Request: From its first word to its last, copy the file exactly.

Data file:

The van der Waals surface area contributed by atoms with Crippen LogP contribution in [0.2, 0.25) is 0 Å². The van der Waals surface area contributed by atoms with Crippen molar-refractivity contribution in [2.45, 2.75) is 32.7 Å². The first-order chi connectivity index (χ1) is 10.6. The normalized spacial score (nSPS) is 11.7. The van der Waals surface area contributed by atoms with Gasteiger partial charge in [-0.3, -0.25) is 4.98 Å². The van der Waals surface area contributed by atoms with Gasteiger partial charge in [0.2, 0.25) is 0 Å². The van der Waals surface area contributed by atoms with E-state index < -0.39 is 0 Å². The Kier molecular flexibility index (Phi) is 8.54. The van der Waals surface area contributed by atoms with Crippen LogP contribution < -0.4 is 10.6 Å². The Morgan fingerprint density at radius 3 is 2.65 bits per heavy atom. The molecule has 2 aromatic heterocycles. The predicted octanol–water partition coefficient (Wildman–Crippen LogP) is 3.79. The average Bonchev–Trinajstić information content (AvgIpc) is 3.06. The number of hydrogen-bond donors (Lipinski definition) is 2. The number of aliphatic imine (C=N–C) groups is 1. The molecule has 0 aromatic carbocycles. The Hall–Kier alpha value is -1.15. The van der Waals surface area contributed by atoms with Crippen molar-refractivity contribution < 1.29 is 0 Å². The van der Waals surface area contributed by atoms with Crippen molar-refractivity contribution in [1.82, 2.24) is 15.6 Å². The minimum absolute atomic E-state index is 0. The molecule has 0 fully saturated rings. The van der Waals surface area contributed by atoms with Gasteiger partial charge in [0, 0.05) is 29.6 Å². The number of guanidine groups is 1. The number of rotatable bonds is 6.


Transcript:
The van der Waals surface area contributed by atoms with Crippen LogP contribution in [0.2, 0.25) is 0 Å². The van der Waals surface area contributed by atoms with Crippen molar-refractivity contribution in [2.45, 2.75) is 32.7 Å². The first-order chi connectivity index (χ1) is 10.6. The normalized spacial score (nSPS) is 11.7. The van der Waals surface area contributed by atoms with Gasteiger partial charge in [-0.3, -0.25) is 4.98 Å². The van der Waals surface area contributed by atoms with Gasteiger partial charge in [0.2, 0.25) is 0 Å². The van der Waals surface area contributed by atoms with E-state index < -0.39 is 0 Å². The Kier molecular flexibility index (Phi) is 8.54. The van der Waals surface area contributed by atoms with Crippen LogP contribution < -0.4 is 10.6 Å². The Morgan fingerprint density at radius 3 is 2.65 bits per heavy atom. The molecule has 2 aromatic heterocycles. The predicted octanol–water partition coefficient (Wildman–Crippen LogP) is 3.79. The average Bonchev–Trinajstić information content (AvgIpc) is 3.06. The number of hydrogen-bond donors (Lipinski definition) is 2. The number of aliphatic imine (C=N–C) groups is 1. The molecule has 0 aromatic carbocycles. The Hall–Kier alpha value is -1.15. The van der Waals surface area contributed by atoms with Crippen molar-refractivity contribution < 1.29 is 0 Å². The van der Waals surface area contributed by atoms with Crippen molar-refractivity contribution in [1.82, 2.24) is 15.6 Å². The minimum absolute atomic E-state index is 0. The molecule has 0 fully saturated rings. The van der Waals surface area contributed by atoms with Gasteiger partial charge in [0, 0.05) is 29.6 Å². The number of guanidine groups is 1. The number of rotatable bonds is 6.